Material Requirements Planning (MRP) is a software module that plans materials and manufacturing parts and assemblies. MRP operates within larger software systems for manufacturing companies called manufacturing resource planning (MRP II) or enterprise resource planning (ERP). MRP focuses on planning of the various levels of manufacturing and purchasing necessary to acquire and produce a product. MRP works particularly well in environments that are stable in terms of batch-quantity sizes and length of time to perform manufacturing processes. In situations where batch size and time variability increases or where competing programs like lean manufacturing exist, MRP can be difficult to apply and use.
Lead Times and Batch Sizes
Lead time is the length of time it takes to either purchase material or manufacture a product. MRP uses average lead times for each part to help calculate when a part will be ready and backs off that date to determine when a part must start. Planned start and availability dates are calculated for upcoming purchase orders and work orders. The average lead time assumes an average batch size or quantity. The average quantity is also used to calculate the plan for proposed purchase order or work order quantities. Often these averages are violated as purchasing and manufacturing actually take place. This leads to differences in plans and actual work.
Shop Floor Scheduling
MRP only deals with start and availability dates for parts. The processes to make a part could encompass several steps in fabrication. These steps within the start and complete dates are scheduled by shop floor software systems. Shop floor systems also operate on average or standard hours for labour and machinery to perform functions. Varying quantities can vary the schedule. Misalignment of MRP and shop floor schedules is potentially a disadvantage.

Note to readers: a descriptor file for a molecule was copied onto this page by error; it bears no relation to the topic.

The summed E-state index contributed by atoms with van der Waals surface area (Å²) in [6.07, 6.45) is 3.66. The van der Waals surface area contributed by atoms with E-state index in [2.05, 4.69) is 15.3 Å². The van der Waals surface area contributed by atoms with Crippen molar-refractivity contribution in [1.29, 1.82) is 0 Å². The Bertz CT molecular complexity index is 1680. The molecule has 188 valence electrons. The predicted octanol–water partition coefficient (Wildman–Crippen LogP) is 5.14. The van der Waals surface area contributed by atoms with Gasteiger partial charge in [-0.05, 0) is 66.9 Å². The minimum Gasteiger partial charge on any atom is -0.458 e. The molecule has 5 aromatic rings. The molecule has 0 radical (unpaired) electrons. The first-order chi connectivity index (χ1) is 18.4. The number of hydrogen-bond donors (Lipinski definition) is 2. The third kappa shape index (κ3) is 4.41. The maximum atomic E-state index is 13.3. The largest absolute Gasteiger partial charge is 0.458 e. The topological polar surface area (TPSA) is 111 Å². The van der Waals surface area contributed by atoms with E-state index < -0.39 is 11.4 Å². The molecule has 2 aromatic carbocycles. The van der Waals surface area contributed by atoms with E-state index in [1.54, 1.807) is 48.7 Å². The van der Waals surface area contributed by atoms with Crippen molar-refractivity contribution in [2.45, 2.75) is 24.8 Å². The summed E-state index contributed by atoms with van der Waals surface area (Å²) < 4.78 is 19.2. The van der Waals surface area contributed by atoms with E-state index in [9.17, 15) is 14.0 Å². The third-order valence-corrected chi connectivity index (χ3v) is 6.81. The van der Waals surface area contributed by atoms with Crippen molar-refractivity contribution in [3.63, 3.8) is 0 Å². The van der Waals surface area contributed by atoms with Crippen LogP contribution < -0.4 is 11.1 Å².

Capacity planning software takes the shop floor schedules and totals labour and machine hours required for specific work areas over increments of time. Hours per day or week is accumulated so that each work area can understand the potential workload and plan for it. If the shop floor schedules are not aligned with the MRP plans, then the capacity plan will not align with MRP. These misalignments can cause poor and conflicting decisions to be made about the allocation of people, materials and other resources required to run the company.
Lean manufacturing may create conflict with MRP. Because lean manufacturing targets manufacturing processes and often causes changes to work areas and processes, assumptions about shop floor schedules and MRP plans can become outdated. Lean manufacturing and MRP can coexist but care must be taken to understand the changes required by lean and how they impact MRP batch sizes and lead times. Similarly, a move to repetitive manufacturing, which emphasises rates and flows of product, can result in changes in batch size and lead times that conflict with MRP assumptions. MRP in either situation can become less useful and a disadvantage when implementing other manufacturing programs.
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